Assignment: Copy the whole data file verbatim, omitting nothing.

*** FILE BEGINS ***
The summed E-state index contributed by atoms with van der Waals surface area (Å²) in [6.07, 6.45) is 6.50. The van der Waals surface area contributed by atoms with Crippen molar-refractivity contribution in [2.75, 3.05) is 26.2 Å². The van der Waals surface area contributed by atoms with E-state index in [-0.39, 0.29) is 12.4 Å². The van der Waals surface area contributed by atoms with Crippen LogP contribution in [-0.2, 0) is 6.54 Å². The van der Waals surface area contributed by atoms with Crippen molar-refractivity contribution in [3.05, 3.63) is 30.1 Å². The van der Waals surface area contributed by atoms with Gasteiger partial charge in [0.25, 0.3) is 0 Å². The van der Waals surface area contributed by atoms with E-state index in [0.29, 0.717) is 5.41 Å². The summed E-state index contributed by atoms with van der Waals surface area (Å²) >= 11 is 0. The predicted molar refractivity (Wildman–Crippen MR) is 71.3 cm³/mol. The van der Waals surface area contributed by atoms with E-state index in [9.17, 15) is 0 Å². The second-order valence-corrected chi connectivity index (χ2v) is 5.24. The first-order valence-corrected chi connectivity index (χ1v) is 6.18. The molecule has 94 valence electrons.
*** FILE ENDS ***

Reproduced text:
The summed E-state index contributed by atoms with van der Waals surface area (Å²) in [6.07, 6.45) is 6.50. The van der Waals surface area contributed by atoms with Crippen molar-refractivity contribution in [2.75, 3.05) is 26.2 Å². The van der Waals surface area contributed by atoms with E-state index in [-0.39, 0.29) is 12.4 Å². The van der Waals surface area contributed by atoms with Crippen LogP contribution in [-0.2, 0) is 6.54 Å². The van der Waals surface area contributed by atoms with Crippen molar-refractivity contribution in [3.05, 3.63) is 30.1 Å². The van der Waals surface area contributed by atoms with Gasteiger partial charge in [0.25, 0.3) is 0 Å². The van der Waals surface area contributed by atoms with E-state index in [0.29, 0.717) is 5.41 Å². The summed E-state index contributed by atoms with van der Waals surface area (Å²) >= 11 is 0. The predicted molar refractivity (Wildman–Crippen MR) is 71.3 cm³/mol. The van der Waals surface area contributed by atoms with E-state index in [9.17, 15) is 0 Å². The second-order valence-corrected chi connectivity index (χ2v) is 5.24. The first-order valence-corrected chi connectivity index (χ1v) is 6.18. The molecule has 94 valence electrons.